Harry Caul is a devout Catholic and a lover of jazz music who plays his saxophone while listening to his jazz records. He is a San Francisco-based electronic surveillance expert who owns and operates his own small surveillance business. He is renowned within the profession as being the best, one who designs and constructs his own surveillance equipment. He is an intensely private and solitary man in both his personal and professional life, which especially irks Stan, his business associate who often feels shut out of what is happening with their work. This privacy, which includes not letting anyone into his apartment and always telephoning his clients from pay phones is, in part, intended to control what happens around him. His and Stan's latest job (a difficult one) is to record the private discussion of a young couple meeting in crowded and noisy Union Square. The arrangement with his client, known only to him as "the director", is to provide the audio recording of the discussion ...Written by
There is a scene in the movie where the music only version of the song "I Have But One Heart" can be heard on the radio. That is the same song "Johnny Fontane" sings at the wedding in "The Godfather", another Francis Ford Coppola film. See more »
When Caul (escorted by Martin Stett) boards the elevator following a meeting with The Director, Caul holds the door open in order to complete an exchange (with Stett). Yet in the last shot of that sequence, it's Stett who's holding the door. See more »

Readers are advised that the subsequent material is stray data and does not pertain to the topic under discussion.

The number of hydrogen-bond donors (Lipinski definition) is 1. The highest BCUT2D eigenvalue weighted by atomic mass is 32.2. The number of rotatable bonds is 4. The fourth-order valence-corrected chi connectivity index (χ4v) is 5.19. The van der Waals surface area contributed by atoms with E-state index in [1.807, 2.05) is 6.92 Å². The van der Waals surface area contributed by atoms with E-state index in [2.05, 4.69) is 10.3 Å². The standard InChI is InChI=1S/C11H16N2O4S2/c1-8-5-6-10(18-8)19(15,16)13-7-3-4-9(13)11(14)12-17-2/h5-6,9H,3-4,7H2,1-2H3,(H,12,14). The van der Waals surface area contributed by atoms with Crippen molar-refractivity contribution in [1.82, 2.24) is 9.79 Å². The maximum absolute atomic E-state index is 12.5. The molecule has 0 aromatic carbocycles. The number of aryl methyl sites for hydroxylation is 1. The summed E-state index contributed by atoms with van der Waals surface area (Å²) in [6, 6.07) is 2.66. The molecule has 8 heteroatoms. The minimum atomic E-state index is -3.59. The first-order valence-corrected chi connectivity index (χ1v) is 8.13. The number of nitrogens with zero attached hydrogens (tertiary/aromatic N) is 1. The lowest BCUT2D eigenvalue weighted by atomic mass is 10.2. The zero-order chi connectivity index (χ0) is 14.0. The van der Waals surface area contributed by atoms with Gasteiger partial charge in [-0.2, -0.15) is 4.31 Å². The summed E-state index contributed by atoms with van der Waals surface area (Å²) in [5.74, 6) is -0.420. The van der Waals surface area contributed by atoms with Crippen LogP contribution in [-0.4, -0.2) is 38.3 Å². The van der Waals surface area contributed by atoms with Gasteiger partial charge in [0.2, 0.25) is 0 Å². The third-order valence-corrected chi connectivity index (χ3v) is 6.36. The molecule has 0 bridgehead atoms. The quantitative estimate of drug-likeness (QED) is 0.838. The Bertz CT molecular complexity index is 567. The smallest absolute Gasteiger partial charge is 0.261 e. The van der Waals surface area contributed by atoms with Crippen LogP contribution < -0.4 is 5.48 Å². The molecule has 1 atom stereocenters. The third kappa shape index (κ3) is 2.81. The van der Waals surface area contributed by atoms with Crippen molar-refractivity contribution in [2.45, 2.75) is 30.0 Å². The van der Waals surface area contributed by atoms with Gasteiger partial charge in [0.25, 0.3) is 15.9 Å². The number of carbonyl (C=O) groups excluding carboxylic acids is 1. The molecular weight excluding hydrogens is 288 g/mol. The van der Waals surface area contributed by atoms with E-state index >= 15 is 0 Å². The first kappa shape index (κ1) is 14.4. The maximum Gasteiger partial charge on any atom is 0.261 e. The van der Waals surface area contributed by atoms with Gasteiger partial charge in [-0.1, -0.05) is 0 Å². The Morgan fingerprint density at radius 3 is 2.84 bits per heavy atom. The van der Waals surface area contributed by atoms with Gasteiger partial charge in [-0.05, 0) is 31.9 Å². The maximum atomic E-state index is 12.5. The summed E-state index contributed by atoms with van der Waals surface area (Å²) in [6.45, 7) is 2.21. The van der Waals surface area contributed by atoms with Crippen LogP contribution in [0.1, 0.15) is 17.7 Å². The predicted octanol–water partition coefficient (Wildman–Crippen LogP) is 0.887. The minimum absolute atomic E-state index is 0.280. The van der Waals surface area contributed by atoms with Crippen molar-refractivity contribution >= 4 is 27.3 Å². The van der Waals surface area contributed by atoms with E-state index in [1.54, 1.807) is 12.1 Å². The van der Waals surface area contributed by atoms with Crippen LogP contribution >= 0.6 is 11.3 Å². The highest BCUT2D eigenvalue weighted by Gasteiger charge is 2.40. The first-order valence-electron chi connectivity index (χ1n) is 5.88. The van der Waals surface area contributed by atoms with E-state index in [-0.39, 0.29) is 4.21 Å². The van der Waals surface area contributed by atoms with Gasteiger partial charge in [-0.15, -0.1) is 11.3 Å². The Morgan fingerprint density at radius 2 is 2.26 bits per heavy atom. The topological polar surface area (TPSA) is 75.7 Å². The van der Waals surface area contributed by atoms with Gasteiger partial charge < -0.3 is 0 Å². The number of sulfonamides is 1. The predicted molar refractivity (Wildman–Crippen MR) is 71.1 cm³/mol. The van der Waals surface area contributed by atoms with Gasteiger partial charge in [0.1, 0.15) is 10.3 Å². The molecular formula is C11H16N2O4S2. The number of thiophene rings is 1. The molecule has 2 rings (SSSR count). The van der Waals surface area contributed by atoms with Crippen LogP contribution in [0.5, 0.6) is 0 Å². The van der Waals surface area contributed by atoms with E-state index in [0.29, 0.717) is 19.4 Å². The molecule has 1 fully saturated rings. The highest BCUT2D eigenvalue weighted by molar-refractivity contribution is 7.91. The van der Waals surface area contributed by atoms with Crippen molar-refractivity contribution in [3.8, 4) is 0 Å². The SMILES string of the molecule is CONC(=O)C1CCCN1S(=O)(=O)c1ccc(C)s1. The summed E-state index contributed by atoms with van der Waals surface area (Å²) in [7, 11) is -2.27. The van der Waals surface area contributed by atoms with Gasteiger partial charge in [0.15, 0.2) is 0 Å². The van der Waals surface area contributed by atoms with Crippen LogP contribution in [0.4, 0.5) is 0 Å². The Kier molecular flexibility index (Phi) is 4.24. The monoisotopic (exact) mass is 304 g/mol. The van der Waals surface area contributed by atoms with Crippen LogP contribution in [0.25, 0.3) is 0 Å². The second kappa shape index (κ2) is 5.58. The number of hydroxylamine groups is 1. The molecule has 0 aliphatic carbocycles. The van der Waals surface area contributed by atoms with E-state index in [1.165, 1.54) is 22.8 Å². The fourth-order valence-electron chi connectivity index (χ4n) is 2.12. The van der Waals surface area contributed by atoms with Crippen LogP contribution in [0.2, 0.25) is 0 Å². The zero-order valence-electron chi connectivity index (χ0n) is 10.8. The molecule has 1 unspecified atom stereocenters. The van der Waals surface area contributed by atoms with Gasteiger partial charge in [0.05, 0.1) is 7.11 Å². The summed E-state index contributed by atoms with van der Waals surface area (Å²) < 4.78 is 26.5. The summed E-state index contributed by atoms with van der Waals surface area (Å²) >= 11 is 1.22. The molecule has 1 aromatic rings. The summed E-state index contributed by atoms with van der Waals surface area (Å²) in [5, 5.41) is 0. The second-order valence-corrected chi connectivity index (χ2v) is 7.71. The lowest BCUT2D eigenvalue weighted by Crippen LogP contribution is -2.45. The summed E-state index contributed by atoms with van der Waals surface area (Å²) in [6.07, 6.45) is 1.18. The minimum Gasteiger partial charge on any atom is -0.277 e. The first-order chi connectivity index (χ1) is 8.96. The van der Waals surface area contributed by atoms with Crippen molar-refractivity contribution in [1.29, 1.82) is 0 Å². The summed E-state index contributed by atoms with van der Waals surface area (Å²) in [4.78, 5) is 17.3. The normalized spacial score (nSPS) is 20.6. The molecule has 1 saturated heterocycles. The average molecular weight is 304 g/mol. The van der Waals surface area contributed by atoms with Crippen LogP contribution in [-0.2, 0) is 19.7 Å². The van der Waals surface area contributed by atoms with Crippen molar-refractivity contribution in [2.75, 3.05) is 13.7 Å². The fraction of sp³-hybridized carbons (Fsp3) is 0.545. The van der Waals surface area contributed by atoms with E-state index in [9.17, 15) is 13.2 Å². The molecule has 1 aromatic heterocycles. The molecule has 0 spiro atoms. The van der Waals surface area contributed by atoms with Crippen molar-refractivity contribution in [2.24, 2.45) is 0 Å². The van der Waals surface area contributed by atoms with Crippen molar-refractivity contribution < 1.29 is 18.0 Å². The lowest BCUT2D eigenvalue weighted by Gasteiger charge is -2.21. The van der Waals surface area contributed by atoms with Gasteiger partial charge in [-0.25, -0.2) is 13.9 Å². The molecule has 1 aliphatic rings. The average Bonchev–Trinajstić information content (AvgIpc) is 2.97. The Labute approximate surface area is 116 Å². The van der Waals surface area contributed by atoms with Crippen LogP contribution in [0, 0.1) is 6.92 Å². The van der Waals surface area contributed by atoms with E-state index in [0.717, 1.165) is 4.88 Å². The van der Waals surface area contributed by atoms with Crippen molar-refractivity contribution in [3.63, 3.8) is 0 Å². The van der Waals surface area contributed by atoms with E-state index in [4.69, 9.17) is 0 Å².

Well, I want to go over to my place and start, you know, getting it on...
Oh, that's terrible.
Yeah. Do you ever, uh... ballet?
Be thankful. Do you have a quarter for them?
Yes, I do.
[gives it to street band]
What about me?
A lot of fun you are. You're supposed to tease me, give hints, make me guess, you know.
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The Conversation is a stark look into the modern art of surveillance and its affect on one of its practitioners. Harry Caul (Hackman) is at the top of his business, but he's disturbed. Highly paranoiac, he is troubled by bad things that happened to some innocent people as a result of a prior surveillance job. Now he's afraid it's happening again....
The Conversation could not be more antithetical of the current movie making style. Stark, claustrophobic, unsexy, slow-paced, and with almost no soundtrack, it slowly builds to its dramatic noirish denouement.
A real treat, and as an added attraction the actors include a young Cindy Williams, Terri Garr, John Cazale, and Harrison Ford. Worth the rental unless anything outside of the MTV mould causes agitation.
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